Policy

Tackling such problems becomes a challenge for the state government due to the deficiency of funds, lack of human resources, and the irregular communication among members. Governmental departments like the Sarva Shiksha Abhiyan, ICDS, and MGNREGS are trying to deal with injustices like child labor, child malnutrition, and poverty that prevail in the rural areas.

However, without the assistance of developmental agencies like SHAPE, such interventions become laborious and drawn-out. Therefore, we provide the necessary labor, time, and dedication towards such interventions. According to a UN report published in 2017, over 4.4 million children are under the bondage of labor in India. Tamil Nadu alone has 300,000 (age <14) documented after-school child laborers.

On top of this, only 3 million children (ages 15-18) are registered in schools out of the 6.3 million in the state. Working children are often cut off from the community, denied rest and play, and are at risk of hazards such as drug addiction and sexual abuse within the workforce.

Denied education and trapped in a cycle of poverty, their most basic rights, their health, and their lives are in jeopardy.

Through our Child Education and Health Development Project, SHAPE offers our children the opportunity to live happier, healthier, and safer lives. We firmly believe that education is the key to such change.

Accordingly, we run free child literacy centers in the districts of Tiruvannamalai, Villupuram, and Tiruvallur where the less fortunate (out of school children, rescued laborers, orphans, low-caste children, and HIV infected children) are finally able to cash in their right to education.

These children are offered aid in the form of school supplies, uniforms, food, medical care, and free literacy. Through education comes the eradication of poverty, the promotion of health awareness, and the surge of environmental and social welfare. Our children are the future.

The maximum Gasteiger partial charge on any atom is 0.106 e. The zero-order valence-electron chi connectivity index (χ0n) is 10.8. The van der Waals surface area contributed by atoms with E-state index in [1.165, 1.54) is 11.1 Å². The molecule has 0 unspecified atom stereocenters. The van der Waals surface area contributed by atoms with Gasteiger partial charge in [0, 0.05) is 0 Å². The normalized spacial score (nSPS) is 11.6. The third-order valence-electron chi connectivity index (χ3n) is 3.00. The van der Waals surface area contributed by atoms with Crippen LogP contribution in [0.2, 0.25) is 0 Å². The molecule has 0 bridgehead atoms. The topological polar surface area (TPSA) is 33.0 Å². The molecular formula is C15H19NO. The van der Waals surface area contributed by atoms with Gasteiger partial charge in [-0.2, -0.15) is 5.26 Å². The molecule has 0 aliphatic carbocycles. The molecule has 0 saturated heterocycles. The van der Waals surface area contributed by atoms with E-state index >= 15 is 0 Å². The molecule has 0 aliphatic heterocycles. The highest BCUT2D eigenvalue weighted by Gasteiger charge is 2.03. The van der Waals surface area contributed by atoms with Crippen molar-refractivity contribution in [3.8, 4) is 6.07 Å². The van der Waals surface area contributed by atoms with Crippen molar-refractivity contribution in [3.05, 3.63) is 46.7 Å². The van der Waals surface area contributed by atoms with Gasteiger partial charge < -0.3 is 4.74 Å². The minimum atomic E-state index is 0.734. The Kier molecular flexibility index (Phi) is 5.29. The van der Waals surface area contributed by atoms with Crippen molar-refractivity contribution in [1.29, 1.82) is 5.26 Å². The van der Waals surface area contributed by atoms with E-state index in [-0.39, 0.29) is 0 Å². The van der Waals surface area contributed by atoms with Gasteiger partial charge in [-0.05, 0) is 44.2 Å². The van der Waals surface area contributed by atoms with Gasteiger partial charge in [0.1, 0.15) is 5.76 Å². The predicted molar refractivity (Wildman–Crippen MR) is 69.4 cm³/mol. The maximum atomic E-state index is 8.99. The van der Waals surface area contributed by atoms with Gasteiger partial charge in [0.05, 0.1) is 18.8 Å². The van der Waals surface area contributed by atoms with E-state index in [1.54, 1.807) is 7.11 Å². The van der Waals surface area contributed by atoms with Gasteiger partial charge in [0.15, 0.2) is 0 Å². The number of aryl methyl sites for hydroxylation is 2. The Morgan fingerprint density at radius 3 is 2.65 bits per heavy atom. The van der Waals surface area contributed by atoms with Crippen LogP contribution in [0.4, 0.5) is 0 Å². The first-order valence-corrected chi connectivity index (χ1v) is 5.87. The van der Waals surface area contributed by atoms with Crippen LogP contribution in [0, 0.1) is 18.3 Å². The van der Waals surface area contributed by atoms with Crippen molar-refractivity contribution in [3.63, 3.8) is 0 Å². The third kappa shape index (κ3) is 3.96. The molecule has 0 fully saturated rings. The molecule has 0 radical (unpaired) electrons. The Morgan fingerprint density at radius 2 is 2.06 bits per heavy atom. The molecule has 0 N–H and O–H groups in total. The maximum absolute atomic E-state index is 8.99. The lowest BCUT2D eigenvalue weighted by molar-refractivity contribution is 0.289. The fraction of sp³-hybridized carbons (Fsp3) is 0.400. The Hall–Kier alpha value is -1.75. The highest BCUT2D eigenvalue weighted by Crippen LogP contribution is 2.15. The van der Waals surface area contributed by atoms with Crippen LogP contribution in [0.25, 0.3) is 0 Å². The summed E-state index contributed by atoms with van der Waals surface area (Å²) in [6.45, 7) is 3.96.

They are the citizens of tomorrow. Thus, we must set them on the correct developmental path to ensure that they arrive at greatness.

Our work

Free literacy center Beneficiaries from Nookambadi village

We identify child laborers and help the expansion of the Indian Government’s National Child Labor Project (NCLP). Click here to know more about the NCLP.

We help the families of child laborers become self-sufficient by guiding them along the path of income generation. We do this by providing scholarships and covering some expensesRead more to know how we do this through our woman welfare project.

Through our free child literacy centers, we provide education and health supplements to 450 children who are low-caste, orphaned, victims of HIV, physically challenged, and suffer from other mental or physical illnesses.

We provide our services to a public library in Vadaandapattu Village which lies in the center of the district. We aid in the maintenance of the library and donate books. We mainly have a collection of free university-level books for underprivileged college students studying Management, Economics, Engineering, the Arts, and Science. University students contribute their books to this library from all over the state. In addition, we provide English skill-building books for adults & children of all ages. Unemployed and job-seeking youth find this library highly useful for developing their soft skills. We are very grateful for all contributions that help us expand our collection of books.

References

[1]https://oxford.universitypressscholarship.com/view/10.1093/acprof:oso/9780199466801.001.0001/acprof-9780199466801
[2]https://www.epw.in/journal/2020/4/special-articles/invisible-barriers-indias-educational-reforms.html
[3]http://www.i-scholar.in/index.php/Ajner/article/view/42756
[4]https://www.economist.com/briefing/2010/09/23/putting-the-smallest-first


Related:

UN Early childhood development: https://www.unicef.org/early-childhood-development

UN Children: https://www.un.org/en/sections/issues-depth/children/